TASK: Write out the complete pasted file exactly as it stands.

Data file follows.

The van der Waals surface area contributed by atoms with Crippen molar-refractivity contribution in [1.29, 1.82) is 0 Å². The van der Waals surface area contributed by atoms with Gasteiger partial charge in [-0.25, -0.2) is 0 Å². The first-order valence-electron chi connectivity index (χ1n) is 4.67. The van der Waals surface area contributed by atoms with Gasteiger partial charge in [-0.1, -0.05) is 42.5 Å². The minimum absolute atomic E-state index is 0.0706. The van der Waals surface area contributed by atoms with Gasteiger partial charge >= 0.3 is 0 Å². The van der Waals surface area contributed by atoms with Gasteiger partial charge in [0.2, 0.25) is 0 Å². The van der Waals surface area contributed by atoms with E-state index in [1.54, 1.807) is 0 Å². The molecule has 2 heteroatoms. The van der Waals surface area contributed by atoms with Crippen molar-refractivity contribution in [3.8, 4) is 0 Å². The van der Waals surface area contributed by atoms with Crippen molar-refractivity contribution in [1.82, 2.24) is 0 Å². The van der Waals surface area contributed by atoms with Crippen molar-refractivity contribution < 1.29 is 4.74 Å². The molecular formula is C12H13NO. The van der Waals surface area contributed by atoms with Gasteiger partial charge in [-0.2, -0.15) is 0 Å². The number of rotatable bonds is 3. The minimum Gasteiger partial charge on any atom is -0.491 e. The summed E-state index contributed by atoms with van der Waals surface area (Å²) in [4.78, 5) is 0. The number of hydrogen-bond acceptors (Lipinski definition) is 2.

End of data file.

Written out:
The van der Waals surface area contributed by atoms with Crippen molar-refractivity contribution in [1.29, 1.82) is 0 Å². The van der Waals surface area contributed by atoms with Gasteiger partial charge in [-0.25, -0.2) is 0 Å². The first-order valence-electron chi connectivity index (χ1n) is 4.67. The van der Waals surface area contributed by atoms with Gasteiger partial charge in [-0.1, -0.05) is 42.5 Å². The minimum absolute atomic E-state index is 0.0706. The van der Waals surface area contributed by atoms with Gasteiger partial charge >= 0.3 is 0 Å². The van der Waals surface area contributed by atoms with Gasteiger partial charge in [0.2, 0.25) is 0 Å². The van der Waals surface area contributed by atoms with E-state index in [1.54, 1.807) is 0 Å². The molecule has 2 heteroatoms. The van der Waals surface area contributed by atoms with Crippen molar-refractivity contribution in [3.8, 4) is 0 Å². The van der Waals surface area contributed by atoms with Crippen molar-refractivity contribution in [1.82, 2.24) is 0 Å². The van der Waals surface area contributed by atoms with Crippen molar-refractivity contribution < 1.29 is 4.74 Å². The molecular formula is C12H13NO. The van der Waals surface area contributed by atoms with Gasteiger partial charge in [-0.2, -0.15) is 0 Å². The number of rotatable bonds is 3. The minimum Gasteiger partial charge on any atom is -0.491 e. The summed E-state index contributed by atoms with van der Waals surface area (Å²) in [4.78, 5) is 0. The number of hydrogen-bond acceptors (Lipinski definition) is 2.